So basically there is NO evidence, just speculation and hearsay. We all heard the WMD's story before that was not true. What about the story of spent uranium munitions used by the US, that is contaminating other countries. All we hear is made up propaganda with not much truth behind it.

    by: Mon from: Japan
    August 27, 2013 7:08 PM
    It is very interesting that the US and Al-Qaeda will fight to the ‘common’ enemy, Assad. Obama has a really unique sense to foreign affairs: for example, to Egypt, he supported Mr. Morsi who is a leader of an Islamic fundamentalist group against Israel, consequently, however a civil war happened in Egypt. Obama’s ambivalent actions will lead the world to dismal consequences.

    by: van from: vietnam
    August 27, 2013 12:06 PM
    hey. although we are really hateful for Assad, i think the US, England and France should reserve force, power for a war in east sea with china better. Don't touch Russia. No use.
    In Response

    by: TONY from: CHN
    August 27, 2013 9:55 PM
    Who can gather real courage battle with CHN?Vietnam?India?Japan?Even USA?If you're crazy and give it a try.

    by: Davis K. Thanjan from: New York
    August 27, 2013 11:07 AM
    It is unfortunate that President Obama, the Defense Secretary Chuck Hagel and the Secretary of State John Kerry keep on threatening Assad at the same time divulging military preparations on attacking Assad. Secrecy and surprise are the best weapons of any military action. Now the US is stuck with the problem of presence of the UN chemical weapon inspectors inside Syria. Unless the UN inspectors are out of Syria, US is playing a dangerous game of military threat. That give more time for Assad to prepare to defend and the US military operation more difficult.

    by: ali baba from: new york
    August 27, 2013 10:34 AM
    Mr. Hagel. when you were a senator ,you opposed Us involvement. now you change your mind and let us solider get in the middle between two factions and both factions do not like us. our solider would lose their lives because the two thugs will enjoy put road side bomb to kill young people. what you said is insane ,even Basher is is a war criminal and use chemical weapons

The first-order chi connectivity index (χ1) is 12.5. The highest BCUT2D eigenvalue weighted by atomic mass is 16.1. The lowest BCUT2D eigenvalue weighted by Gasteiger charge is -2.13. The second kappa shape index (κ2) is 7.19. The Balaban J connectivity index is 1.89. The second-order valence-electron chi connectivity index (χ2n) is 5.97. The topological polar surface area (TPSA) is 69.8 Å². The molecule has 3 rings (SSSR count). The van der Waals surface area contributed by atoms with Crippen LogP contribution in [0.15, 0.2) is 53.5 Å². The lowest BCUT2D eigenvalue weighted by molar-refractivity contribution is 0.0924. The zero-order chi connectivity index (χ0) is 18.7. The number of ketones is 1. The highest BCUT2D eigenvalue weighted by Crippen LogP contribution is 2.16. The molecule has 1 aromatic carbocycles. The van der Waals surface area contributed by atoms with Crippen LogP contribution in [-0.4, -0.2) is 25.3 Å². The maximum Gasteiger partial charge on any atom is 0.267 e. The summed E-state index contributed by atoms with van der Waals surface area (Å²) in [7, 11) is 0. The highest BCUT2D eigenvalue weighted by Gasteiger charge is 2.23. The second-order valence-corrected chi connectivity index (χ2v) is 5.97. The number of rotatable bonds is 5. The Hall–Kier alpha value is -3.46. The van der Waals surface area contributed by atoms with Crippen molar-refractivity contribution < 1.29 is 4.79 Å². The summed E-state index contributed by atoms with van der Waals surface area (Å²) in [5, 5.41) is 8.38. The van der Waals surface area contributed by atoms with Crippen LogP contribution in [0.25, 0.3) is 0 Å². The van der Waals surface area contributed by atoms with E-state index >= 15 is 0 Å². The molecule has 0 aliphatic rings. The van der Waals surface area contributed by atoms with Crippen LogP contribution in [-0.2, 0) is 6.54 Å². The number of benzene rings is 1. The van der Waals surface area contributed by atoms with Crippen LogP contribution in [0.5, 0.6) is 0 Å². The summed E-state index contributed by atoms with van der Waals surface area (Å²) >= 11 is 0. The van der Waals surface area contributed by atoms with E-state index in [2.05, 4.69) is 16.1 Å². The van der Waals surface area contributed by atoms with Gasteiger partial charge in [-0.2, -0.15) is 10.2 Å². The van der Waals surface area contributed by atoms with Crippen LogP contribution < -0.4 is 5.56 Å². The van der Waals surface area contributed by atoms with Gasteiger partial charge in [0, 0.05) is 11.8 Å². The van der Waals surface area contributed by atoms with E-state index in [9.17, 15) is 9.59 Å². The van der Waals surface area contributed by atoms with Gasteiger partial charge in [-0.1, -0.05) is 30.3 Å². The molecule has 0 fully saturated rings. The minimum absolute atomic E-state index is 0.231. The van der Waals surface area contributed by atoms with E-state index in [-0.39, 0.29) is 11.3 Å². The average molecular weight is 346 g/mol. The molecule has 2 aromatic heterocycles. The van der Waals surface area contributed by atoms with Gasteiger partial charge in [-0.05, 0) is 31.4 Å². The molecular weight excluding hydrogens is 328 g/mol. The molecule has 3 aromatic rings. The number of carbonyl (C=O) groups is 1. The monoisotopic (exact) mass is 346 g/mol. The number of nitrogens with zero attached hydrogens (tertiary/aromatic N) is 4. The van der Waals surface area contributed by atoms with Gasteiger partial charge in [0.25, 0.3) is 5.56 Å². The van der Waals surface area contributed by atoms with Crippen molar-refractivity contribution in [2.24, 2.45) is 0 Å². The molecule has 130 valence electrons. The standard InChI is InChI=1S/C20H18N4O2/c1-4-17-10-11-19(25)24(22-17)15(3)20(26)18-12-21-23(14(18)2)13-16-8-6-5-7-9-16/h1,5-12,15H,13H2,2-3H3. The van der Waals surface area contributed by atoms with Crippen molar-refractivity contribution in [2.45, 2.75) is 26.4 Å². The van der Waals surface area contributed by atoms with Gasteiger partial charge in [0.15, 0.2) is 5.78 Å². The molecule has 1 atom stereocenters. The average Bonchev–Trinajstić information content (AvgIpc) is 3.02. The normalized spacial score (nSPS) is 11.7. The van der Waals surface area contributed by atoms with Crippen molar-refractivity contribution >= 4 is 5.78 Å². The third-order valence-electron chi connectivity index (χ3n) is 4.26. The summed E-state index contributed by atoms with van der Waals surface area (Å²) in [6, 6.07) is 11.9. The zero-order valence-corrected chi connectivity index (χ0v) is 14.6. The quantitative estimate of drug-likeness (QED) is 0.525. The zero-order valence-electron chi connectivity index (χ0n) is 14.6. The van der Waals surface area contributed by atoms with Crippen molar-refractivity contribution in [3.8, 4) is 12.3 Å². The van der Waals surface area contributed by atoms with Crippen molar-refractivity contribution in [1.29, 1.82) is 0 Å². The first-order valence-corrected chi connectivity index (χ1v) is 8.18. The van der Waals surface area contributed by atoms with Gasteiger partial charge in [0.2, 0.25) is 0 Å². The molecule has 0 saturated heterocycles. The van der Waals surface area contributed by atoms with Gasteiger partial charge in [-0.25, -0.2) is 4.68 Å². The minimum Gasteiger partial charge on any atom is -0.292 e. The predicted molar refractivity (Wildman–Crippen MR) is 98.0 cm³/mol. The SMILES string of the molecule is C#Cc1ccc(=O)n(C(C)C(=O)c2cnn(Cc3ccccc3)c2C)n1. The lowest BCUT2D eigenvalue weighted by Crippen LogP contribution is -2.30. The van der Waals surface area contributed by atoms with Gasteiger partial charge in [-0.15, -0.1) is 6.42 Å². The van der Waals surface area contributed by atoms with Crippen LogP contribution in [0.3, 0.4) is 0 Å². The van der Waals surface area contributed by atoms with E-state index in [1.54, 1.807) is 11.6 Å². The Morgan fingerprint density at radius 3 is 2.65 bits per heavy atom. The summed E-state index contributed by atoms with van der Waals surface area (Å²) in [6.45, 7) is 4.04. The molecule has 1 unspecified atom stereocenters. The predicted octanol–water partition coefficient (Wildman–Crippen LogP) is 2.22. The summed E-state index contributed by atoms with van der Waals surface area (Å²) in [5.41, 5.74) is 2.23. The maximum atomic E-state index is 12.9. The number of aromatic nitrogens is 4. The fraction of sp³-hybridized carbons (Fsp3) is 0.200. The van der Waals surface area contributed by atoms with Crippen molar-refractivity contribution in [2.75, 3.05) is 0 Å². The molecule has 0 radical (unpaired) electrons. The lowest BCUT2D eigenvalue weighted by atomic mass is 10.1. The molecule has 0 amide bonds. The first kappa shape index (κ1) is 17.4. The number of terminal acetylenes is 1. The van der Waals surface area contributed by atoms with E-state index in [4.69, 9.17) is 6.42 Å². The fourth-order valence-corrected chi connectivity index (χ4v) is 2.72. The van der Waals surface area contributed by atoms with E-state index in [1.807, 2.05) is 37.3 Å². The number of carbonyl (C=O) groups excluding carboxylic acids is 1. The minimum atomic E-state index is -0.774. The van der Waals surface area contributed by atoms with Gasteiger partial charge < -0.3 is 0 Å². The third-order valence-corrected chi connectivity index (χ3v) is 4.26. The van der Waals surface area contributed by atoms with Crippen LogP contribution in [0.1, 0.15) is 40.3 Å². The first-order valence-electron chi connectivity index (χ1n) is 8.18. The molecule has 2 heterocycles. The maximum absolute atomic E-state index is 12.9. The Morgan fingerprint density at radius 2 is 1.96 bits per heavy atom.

Featured Videos

    Your JavaScript is turned off or you have an old version of Adobe's Flash Player. Get the latest Flash player.
    London’s Financial Crown at Risk as Rivals Eye Brexit Opportunitiesi
    X
    VOA News
    July 25, 2016 5:09 PM
    By most measures, London rivals New York as the only true global financial center. But Britain’s vote to leave the European Union – so-called ‘Brexit’ – means the city could lose its right to sell services tariff-free across the bloc, risking its position as Europe’s financial headquarters. Already some banks have said they may shift operations to the mainland. Henry Ridgwell reports from London.
    Video

    Video London’s Financial Crown at Risk as Rivals Eye Brexit Opportunities

    By most measures, London rivals New York as the only true global financial center. But Britain’s vote to leave the European Union – so-called ‘Brexit’ – means the city could lose its right to sell services tariff-free across the bloc, risking its position as Europe’s financial headquarters. Already some banks have said they may shift operations to the mainland. Henry Ridgwell reports from London.
    Video

    Video Recycling Lifeline for Lebanon’s Last Glassblowers

    In a small Lebanese coastal town, one family is preserving a craft that stretches back millennia. The art of glass blowing was developed by Phoenicians in the region, and the Khalifehs say they are the only ones keeping the skill alive in Lebanon. But despite teaming up with an eco-entrepreneur and receiving an unexpected boost from the country’s recent trash crisis the future remains uncertain. John Owens reports from Sarafand.
    Video

    Video Migrants Continue to Risk Lives Crossing US Border from Mexico